Strong: over 40 countries have adopted IAP site blocking obligations.

McCoy: loves site-blocking, and its proliferation around the world shows its popularity. It functions well, and none of the predicted dire consequences have come to pass. Good complement to notice-and-takedown; it increases the copyright owner’s toolkit. His only criticism is that some member-states haven’t adopted it.

Simpson: McGraw has pursued site blocking remedy in 6 countries. Rightsowners are careful not to abuse the rights because they are budget-constrained.

Oyama: globally, there are abuses of site blocking. Google does demotion for takedown requests; they have demoted 66k sites. Demotions apply globally.

McCoy: praised Google’s demotion policy.

Simpson: Canada’s notice-and-notice policy does nothing

McCoy: Belgian IAPs are willing to voluntarily block in some cases

Lamel: US IAP market is less competitive than in other countries.

Wolbers: many platforms offer their own private dispute resolution mechanisms

Schruers: diversity of services means that most solutions don’t scale across different sectors.

Simpson: DMCA doesn’t do a good job distinguishing IAPs from other online services.

Strong: repeat infringer policies outside the US?

Simpson: not needed because rightsowners go to court anyway

Isbell: wouldn’t you do both?

Simpson: if service pushes back, go to court.

McSherry: cutting off Internet access to a household has severe consequences to the household.

French: if you’re as big and rich as Google, you don’t deserve DMCA protection

Lamel: copyright policy is looped into broader Internet policy

Vollmer: no one fits into startup exception to Copyright Directive

Amer: complying with DMCA is voluntary, but it provides big benefit. Does the voluntariness reduce the concerns about IAP termination?

Siy: given alternative of strict liability and statutory damages, DMCA safe harbor compliance isn’t really voluntary

Lamel; lack of IAP competition. Also, IAPs and content producers are merging. Both AT&T and Comcast are members of MPAA

McCoy: ECJ has done the work balancing the interest of terminating Internet access


Janice at Rutgers, but speaking as member of public: 512 litigation can’t fix it. There is a permanent conflict between services and rightsowners, and protection increases services’ wealth. Give creative people their rights back. Big companies are backing activists to fight EU directive. Big companies take advantage of flaws in 512. A technical war was waged against EU directive; and Copyright Office was hacked when 512 comments were due. Free speech claims are used to justify ripping off the public.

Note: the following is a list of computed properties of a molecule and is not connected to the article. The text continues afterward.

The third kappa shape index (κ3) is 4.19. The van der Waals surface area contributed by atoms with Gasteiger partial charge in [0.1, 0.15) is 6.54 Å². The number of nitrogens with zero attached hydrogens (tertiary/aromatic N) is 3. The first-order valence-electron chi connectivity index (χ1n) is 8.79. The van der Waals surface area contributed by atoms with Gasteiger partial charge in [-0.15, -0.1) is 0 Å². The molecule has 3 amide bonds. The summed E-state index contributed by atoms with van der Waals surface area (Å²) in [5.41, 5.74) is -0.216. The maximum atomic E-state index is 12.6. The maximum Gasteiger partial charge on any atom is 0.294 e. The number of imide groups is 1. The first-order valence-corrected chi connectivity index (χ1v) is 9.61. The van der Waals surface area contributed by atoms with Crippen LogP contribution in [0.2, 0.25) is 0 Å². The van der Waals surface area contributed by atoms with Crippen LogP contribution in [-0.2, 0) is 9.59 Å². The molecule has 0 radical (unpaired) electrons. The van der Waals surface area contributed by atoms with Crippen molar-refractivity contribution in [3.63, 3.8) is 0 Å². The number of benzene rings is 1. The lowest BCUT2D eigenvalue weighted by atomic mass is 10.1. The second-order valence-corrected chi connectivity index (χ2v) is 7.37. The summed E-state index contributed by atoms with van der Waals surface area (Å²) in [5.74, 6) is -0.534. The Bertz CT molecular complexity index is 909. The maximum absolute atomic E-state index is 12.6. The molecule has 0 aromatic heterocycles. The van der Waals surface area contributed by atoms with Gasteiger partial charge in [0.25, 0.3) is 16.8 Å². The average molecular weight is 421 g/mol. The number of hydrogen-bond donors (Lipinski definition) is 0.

Kupferschmid: when copyright owners take on burden, they have little to show for it without staydown. They are teaching creators not to send fraudulent notices. CASE Act would enable 512(f) small claims. No defendant could come up with example of red flag knowledge. Fourth Estate case created new DMCA filing requirement [but it’s not new—the statute was always clear that registration was required for enforcement]

Rasenberger: one writer says she spends 50% of her time on enforcement. Does the US want to protect copyright? If so, amend 512. Internet platforms have drained money out of content industries. Shame on us if we don’t fix this. The EU has the courage to fix this. We should too. 512(j) relief is narrow and its application is uncertain. Authors band together to send takedown notices to deliberately demote sites in Google.

Pariser: she wants a separate roundtable just about standard technical measures, because filtering is so ubiquitous. The number of notices being sent is dropping, but that’s not due to reduction in piracy (even though in past roundtables it was claimed that notices rising was a good measure of piracy increases) because of notice-sending fatigue + only sending notices to demote site on Google + shifts of piracy away from P2P/torrents and towards search. Tech companies are making vast money and content is relatively shrinking. Internet services spend a tiny fraction of revenue on anti-piracy efforts

Vicki from RIAA: concern about streamripping. Recording revenues are rising but nowhere near the peak

Hatfield: no one can compete with free. He’s worried about monopsony. Musicians thought they were bypassing record labels, but at least they invested in artists. Musicians just want fair and equitable percentage, and without their content the tech giant platforms will be less valuable.

Goldman: UMG v. Shelter Capital provided a specific example of what constitutes red flags knowledge (third party notices can create such knowledge). It is possible to compete with free—Polin showed us that. Google and Facebook are not the Internet, and regulators are screwing up by enacting anti-Facebook/anti-Google laws that destroy the rest of the Internet. Section 230 has extensive caselaw about what constitutes editorial curation, and it provides an instructive model. Content that starts out as third party content remains third party content regardless of what happens to it, but Batzel excludes content from 230 that was never meant for publication.

[I had to catch my train and missed several other open mic comments. Rebecca’s notes are more complete.]